Interview with Tatsujiro Suzuki, vice-chairman of the Japan Atomic Energy Commission, on Japan’s surplus of plutonium

by Yumi Kanazaki, Editorial Writer

Plutonium extracted from spent nuclear fuel from Japan’s nuclear power plants is mixed with uranium, the intention being to turn this into usable MOX fuel. But the amount of plutonium has grown to such a degree that there is now enough of the substance to produce 5,500 Nagasaki-type atomic bombs. What should be done about this situation? The Chugoku Shimbun interviewed Tatsujiro Suzuki, the vice-chairman of the Japan Atomic Energy Commission, who has long pointed to this problem while supporting the continued use of nuclear energy in Japan.

Why has the amount of plutonium grown so large?
The main reason is that plutonium is being extracted based on the idea that all spent nuclear fuel must be reprocessed. Even with the resumption of “pluthermal” (plutonium-thermal) power generation, in which MOX fuel is burned in light water reactors, if the pluthermal project is not carried out as planned, or the spent fuel reprocessing plant in the village of Rokkasho, Aomori Prefecture, begins full-scale operations, our stock of plutonium will increase further.

A critical eye has been cast on Japan’s excess plutonium.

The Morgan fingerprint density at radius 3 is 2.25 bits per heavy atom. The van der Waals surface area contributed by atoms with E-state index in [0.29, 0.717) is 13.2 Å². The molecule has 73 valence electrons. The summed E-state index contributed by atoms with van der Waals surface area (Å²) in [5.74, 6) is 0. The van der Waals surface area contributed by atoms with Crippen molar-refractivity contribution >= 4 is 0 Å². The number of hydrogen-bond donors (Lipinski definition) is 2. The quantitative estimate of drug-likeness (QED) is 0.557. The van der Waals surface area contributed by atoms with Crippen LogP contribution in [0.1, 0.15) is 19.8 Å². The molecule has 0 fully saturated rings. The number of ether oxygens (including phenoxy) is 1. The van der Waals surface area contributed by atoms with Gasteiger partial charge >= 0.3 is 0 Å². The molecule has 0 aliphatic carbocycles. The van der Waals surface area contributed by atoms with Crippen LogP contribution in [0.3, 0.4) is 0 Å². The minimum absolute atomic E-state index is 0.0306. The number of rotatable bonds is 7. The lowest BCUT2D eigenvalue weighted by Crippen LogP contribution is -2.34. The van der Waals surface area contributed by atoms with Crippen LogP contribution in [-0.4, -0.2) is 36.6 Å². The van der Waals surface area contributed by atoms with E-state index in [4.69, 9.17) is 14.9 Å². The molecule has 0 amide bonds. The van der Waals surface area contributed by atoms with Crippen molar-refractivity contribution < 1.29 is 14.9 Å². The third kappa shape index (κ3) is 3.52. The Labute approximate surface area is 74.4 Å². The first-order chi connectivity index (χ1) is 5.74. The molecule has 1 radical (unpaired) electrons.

Japan is the only non-nuclear weapon state with a commercial-scale reprocessing facility. With regard to nuclear non-proliferation, criticism directed toward Japan for possessing plutonium, which can be diverted to military use, is greater than imagined. Recently, a U.S. assistant secretary of state warned that this situation could cause damage to Japan’s reputation.

Local residents in Fukui Prefecture are voicing strong criticism over MOX fuel, processed in France, being brought into the Takahama nuclear power plant, operated by the Kansai Electric Power Company.
This is not necessarily incompatible with the principle that plutonium which has already been processed should be put to early use. But I can understand this reaction because the MOX fuel was brought in while the restart of the facility remains undecided.

How much pluthermal power generation is needed to increase the consumption of MOX fuel?
Japan owns 35 tons of plutonium in the United Kingdom and France, which were commissioned to reprocess the fuel, plus nine tons at home. That’s a total of 44 tons. If MOX fuel is used at 16 to 18 reactors, we’ll definitely see the stock reduced, even if the Rokkasho plants starts reprocessing.

Even prior to the nuclear accident at the Fukushima No. 1 (Daiichi) nuclear power plant, only four reactors were being used. These numbers seem far from realistic.
Considering the uncertainty of our future nuclear policy, a more flexible approach should be taken in terms of consuming plutonium. There are some ideas worthy of consideration, such as requesting that the U.K. take what is stored in their country.

This past March, you proposed guidelines to avoid producing excess plutonium and you expressed these ideas as a personal view in an email newsletter issued by the Atomic Energy Commission.
My main point is a policy shift from taking for granted the reprocessing of all spent fuel to adjusting the supply to the demand. Power companies should have a clear picture of how much MOX fuel is needed, when and where, and reprocess only this necessary amount.